Scott and Caldwell’s first step in appealing was to follow the directions at the bottom of the assessment letter, which directed them to fill out and send in a form outlining their case, also known as a first-level appeal. Weeks later, they received notice that they had lost, but were given the opportunity for a second-level appeal, which is a hearing with DC’s Board of Real Property Assessments and Appeals, an 18-member commission composed of private real estate professionals.
The couple hadn’t submitted any attachments on their first-level effort, but Caldwell brought the appraisal documents with him to the hearing, and subsequently won the case. “The [adjusted] assessment was still $50,000 more [than the appraisal], but they reduced it to the previous year’s level,” explained Scott.
Fast forward to March 2010 when Scott and Caldwell’s assessment was, once again, way up. So, the couple went through the appeals process again. This time, though, they lost both first and second-level appeals. “We made a mistake,” said Scott, explaining that they supplied sales data for comparable homes, but OTR deemed the comps old, and they weren’t all from Bloomingdale.
That left a final option: a third-level appeal, which is a hearing through the DC Superior Court. This time, Scott and Caldwell got serious, contacting neighborhood real estate agents to gain up-to-date sales prices on nearby homes, and combing OTR’s online real property database to find assessment numbers for comparable Bloomingdale homes. In this case, “comparable” was crucial, as the couple’s condo, a four-bedroom unit that comprises the upper levels of a row house, isn’t common in the neighborhood. In fact, Scott and Caldwell thought the assessor’s unfamiliarity with the unit might be part of the reason it was being assessed so high.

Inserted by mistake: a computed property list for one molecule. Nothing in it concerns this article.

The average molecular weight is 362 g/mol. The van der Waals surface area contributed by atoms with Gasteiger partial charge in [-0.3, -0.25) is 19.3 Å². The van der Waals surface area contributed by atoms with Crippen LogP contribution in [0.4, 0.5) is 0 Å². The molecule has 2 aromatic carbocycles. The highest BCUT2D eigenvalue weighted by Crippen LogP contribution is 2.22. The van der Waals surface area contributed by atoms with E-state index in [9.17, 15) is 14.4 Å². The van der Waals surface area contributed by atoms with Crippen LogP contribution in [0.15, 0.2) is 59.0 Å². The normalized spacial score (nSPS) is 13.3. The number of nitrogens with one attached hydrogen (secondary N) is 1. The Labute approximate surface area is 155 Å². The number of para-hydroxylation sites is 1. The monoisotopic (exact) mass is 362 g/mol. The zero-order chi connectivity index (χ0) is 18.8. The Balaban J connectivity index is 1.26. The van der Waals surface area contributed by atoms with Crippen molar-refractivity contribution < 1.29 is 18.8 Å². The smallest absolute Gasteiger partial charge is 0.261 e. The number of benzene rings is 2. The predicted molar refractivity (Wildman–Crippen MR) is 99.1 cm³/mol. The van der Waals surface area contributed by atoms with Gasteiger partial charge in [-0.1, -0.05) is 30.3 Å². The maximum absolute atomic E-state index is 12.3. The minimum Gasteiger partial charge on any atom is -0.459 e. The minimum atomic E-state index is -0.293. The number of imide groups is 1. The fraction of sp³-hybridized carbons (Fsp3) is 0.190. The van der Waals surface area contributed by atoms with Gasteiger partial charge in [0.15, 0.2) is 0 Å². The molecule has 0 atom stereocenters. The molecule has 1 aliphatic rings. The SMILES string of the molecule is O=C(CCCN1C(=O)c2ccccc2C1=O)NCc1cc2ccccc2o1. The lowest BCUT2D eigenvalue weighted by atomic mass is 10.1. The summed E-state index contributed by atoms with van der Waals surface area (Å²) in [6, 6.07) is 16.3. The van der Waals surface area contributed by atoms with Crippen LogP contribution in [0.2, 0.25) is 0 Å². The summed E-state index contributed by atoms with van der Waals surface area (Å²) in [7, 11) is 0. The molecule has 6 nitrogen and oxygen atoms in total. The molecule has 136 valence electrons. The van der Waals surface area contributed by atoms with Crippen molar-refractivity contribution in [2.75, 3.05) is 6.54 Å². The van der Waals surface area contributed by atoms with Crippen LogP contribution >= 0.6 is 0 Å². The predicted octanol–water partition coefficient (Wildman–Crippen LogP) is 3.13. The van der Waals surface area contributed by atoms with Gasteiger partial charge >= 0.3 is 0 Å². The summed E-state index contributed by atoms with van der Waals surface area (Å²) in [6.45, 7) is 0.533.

The hearing included the assessor plus two arbitrators. “We presented our case and [the assessor] presented his,” remembered Scott. “We said that we didn’t know where they were getting their numbers from; based on the sales we’d seen in the neighborhood, you could buy an entire house for what they were assessing our condo at.”
The arbitrators seemed sympathetic to the couple and ruled in their favor, reducing the assessment to the previous year’s adjusted figure. Scott and Caldwell received the decision by mail just a few days later. By then, it was the end of November, more than eight months after they’d begun the process.
Homeowners combating a way-too-high assessment should first make sure all the details about the home listed in the assessment letter are correct. After that, including a professional appraisal or timely comps on nearby home sales in the appeal is probably the best way to proceed. Scott added that a supportive community can provide a real boost, too; a neighborhood listserv can be a vehicle for soliciting advice and resources, and an active ANC commissioner might be able to help if the process gets stuck.
At this point, she and Caldwell are becoming veterans: their new assessment for the 2012 fiscal year, which they received a couple weeks ago, was once again roughly $65,000 higher than the prior year’s figure.
The two, who are planning once again to appeal the assessment, say they have no idea why OTR continues to over-value their house without taking note of the previous years’ adjustments. “But this year, I will be asking,” said Caldwell. His wife added that they plan to contact their councilmember about the problem, particularly if they have to go through all three levels of appeal again. OTR did not return requests for comment on the case.
This article originally published at http://dc.urbanturf.com/articles/blog/a_homes_worth_appealing_dcs_property_tax_assessment/3167